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Enduring Human Essentials
The More Things Change, the More They Remain the Same
In the swirling whirlpool of change that is our 21st-century existence, there is one pearl of wisdom that endures, "The more things change, the more they stay the same." It's a proverb that seems to encapsulate our human experience, a testament to the enduring nature of our fundamental needs and fears. A framework that we can use to see how things remain the same despite the changes that technology has brought is Scottish author, Alexander Chalmers’ recipe for happiness: "Something to do, someone to love, and something to hope for."
Take the realm of romantic love, or someone to love, as our first example. Our ancestors relied on arranged marriages, a practice that's still prevalent in some parts of the world today, or luck of running into our soulmate in their daily lives. In contrast, the last decade has seen the rise of dating apps, shifting the landscape from familial negotiations and luck, to swiping right on a screen. Yet, beneath the technological sheen, the core pursuit remains the same: seeking someone to love, someone to share our lives with. Yes, the process has been modernized with algorithms, but it's still fundamentally about human connection. Apps like Tinder, Bumble, and Hinge are just tools that accomplish a basic human need in a different way. They might have transformed the 'how', but the 'why' remains untouched. Technology might have changed the way we find love, but it hasn't changed the need for love itself.
Let's move on to the realm of entertainment, where the characters may change, but the plot remains the same. Picture this: a court jester named Roland the Farter, who, as per historical records, was granted a significant piece of land for his ability to entertain the 12th-century English court with his, let's say, 'unique' talent. Fast forward to the 21st century, and we see this same thirst for entertainment, albeit in more melodious forms, and for which we are still willing to pay a princely sum. Fans were willing to pay almost $3000 per ticket for a VIP experience during Beyonce and Jay-Z’s tour. A flatulist from medieval England and two contemporary music icons might seem worlds apart, but the underlying principle is the same: humans crave entertainment, and we're willing to pay for it. The players and technology to deliver that entertainment to us may change but the underlying desire remains the same.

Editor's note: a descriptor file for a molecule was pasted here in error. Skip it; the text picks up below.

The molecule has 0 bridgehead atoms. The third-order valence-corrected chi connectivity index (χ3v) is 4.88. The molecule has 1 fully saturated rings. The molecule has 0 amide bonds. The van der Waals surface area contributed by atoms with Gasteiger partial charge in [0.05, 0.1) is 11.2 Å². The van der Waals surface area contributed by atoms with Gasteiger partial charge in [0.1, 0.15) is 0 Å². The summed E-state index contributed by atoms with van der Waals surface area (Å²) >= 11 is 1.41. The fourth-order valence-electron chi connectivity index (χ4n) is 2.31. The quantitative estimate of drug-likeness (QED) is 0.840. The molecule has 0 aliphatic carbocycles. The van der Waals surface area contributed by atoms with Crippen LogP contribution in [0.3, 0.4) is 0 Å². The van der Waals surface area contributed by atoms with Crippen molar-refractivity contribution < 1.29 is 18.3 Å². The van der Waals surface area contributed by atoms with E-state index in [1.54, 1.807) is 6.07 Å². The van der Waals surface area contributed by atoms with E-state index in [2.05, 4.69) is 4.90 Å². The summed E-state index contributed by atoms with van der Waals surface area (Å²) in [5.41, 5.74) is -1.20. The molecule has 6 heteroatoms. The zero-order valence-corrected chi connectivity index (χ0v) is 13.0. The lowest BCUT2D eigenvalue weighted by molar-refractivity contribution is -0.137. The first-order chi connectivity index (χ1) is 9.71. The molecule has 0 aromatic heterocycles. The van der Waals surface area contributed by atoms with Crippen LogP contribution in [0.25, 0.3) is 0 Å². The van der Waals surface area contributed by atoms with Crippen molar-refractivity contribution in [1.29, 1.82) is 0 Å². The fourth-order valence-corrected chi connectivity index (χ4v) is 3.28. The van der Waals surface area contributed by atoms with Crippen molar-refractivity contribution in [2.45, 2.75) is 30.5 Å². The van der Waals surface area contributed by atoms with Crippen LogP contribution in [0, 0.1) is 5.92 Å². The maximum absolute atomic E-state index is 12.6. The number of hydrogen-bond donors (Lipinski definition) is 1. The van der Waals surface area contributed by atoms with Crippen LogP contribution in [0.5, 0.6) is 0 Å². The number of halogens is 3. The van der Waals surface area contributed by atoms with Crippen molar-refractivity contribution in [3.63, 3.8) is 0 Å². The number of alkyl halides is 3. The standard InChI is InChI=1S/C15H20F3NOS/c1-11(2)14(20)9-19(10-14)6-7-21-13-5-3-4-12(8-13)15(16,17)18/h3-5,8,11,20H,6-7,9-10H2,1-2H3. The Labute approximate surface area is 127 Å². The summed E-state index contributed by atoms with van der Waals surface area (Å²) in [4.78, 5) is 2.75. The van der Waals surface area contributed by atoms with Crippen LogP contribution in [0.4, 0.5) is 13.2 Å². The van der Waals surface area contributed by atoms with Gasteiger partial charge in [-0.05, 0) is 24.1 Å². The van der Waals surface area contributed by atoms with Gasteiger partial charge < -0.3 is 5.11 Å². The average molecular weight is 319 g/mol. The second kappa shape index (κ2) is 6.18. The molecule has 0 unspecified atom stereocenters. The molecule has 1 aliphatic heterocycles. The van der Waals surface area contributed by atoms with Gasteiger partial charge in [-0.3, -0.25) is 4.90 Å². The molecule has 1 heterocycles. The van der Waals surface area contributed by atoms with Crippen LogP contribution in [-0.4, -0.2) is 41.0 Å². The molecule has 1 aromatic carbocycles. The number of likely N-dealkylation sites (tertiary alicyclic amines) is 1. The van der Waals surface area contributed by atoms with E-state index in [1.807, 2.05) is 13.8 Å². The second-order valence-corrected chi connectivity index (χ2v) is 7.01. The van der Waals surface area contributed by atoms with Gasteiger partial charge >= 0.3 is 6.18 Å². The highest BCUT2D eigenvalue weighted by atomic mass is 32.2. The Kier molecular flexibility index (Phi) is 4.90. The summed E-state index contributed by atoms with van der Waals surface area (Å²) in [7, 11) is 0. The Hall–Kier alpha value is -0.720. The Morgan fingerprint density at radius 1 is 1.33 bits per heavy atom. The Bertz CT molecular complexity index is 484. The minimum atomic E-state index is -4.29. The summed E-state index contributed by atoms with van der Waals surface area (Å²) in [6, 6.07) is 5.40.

While we're exploring the ways things remain the same, let's delve into our collective fear of technological change. History is replete with examples of technophobia, from the Luddites of the early 1800s, who destroyed machinery in a desperate bid to protect their livelihoods, to Anthony Trollope, who was ironically terrified of the potential societal disruption his own invention, the mailbox, could cause. As you see, before the advent of the mailbox, if a young woman wanted to send a young man a letter, they had to hand it to their fathers to be mailed. When telephones were introduced in the late 1800s, the New York Times predicted they would only serve to invade people's privacy (perhaps this is true…I’m looking at you TikTok). Fast forward to today, and we see similar fears around generative AI, a technology that is changing our world in astounding ways. Critics worry that it might destroy the moral fabric of society, just as they worried about telephones and mailboxes. Fear of new technology is as old as technology itself. It's a testament to our collective anxiety about change, about the unknown, about our place in a rapidly evolving world. The particular object of our fear might change – from mailboxes to telephones to AI – but the fear itself, the fear of change, remains constant.
So, here we are, standing on the precipice of a new future that some have said is possibly more disruptive than electricity or the internet. Our future, whether we want it or not, is going to be filled with AI and algorithms, virtual realities and nanobots. A future that promises to change the world as we know it. Yet, as we step into this brave new world, we carry with us the same fundamental needs and fears that our ancestors did centuries ago. We still seek love, even if we now look for it through the glow of a screen. We still crave entertainment, even if the court jesters of old have been replaced by pop culture icons. And we still fear the unknown, even if the objects of our fear are now complex algorithms instead of mechanical looms or postal boxes. Technology is transforming our world at a dizzying pace, but it's not changing the essence of who we are. We are, after all, only human, and it's our human needs and fears, our hopes and dreams, that will continue to guide us, no matter what the future holds.
The next time you find yourself worrying about the impact of AI, or feeling overwhelmed by the breakneck pace of technological change, remember this: the more things change, the more they stay the same. The stage may evolve, the players may change, but the play remains the same. And that play is, at its core, profoundly human. As we navigate the seas of change, let's not lose sight of our guiding stars: something to do, someone to love, and something to hope for. These are the grand essentials of happiness that have stood the test of time, and they will continue to guide us, no matter what the future holds. In the end, it's not the technology that defines us, but our unchanging humanity in the face of changing times. And that, to me at least, is reassuring.